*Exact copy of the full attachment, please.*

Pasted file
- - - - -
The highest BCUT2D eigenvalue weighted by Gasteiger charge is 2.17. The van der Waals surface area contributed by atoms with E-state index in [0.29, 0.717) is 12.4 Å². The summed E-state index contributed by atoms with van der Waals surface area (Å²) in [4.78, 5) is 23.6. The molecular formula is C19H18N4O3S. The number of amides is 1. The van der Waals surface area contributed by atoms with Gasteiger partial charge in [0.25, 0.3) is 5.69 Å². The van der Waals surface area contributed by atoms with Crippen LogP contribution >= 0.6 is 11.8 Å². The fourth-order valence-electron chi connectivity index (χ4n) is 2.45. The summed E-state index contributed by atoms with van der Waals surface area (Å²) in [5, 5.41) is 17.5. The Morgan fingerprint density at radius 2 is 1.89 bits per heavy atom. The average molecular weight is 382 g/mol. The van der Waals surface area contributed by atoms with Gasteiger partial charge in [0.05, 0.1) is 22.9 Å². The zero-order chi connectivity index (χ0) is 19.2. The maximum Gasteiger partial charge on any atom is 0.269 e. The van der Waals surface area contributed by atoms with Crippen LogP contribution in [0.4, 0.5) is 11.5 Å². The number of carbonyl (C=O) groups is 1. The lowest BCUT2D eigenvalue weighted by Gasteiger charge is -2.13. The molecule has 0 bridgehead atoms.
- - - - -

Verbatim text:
The highest BCUT2D eigenvalue weighted by Gasteiger charge is 2.17. The van der Waals surface area contributed by atoms with E-state index in [0.29, 0.717) is 12.4 Å². The summed E-state index contributed by atoms with van der Waals surface area (Å²) in [4.78, 5) is 23.6. The molecular formula is C19H18N4O3S. The number of amides is 1. The van der Waals surface area contributed by atoms with Gasteiger partial charge in [0.25, 0.3) is 5.69 Å². The van der Waals surface area contributed by atoms with Crippen LogP contribution >= 0.6 is 11.8 Å². The fourth-order valence-electron chi connectivity index (χ4n) is 2.45. The summed E-state index contributed by atoms with van der Waals surface area (Å²) in [5, 5.41) is 17.5. The Morgan fingerprint density at radius 2 is 1.89 bits per heavy atom. The average molecular weight is 382 g/mol. The van der Waals surface area contributed by atoms with Gasteiger partial charge in [0.05, 0.1) is 22.9 Å². The zero-order chi connectivity index (χ0) is 19.2. The maximum Gasteiger partial charge on any atom is 0.269 e. The van der Waals surface area contributed by atoms with Crippen LogP contribution in [0.4, 0.5) is 11.5 Å². The number of carbonyl (C=O) groups is 1. The lowest BCUT2D eigenvalue weighted by Gasteiger charge is -2.13. The molecule has 0 bridgehead atoms.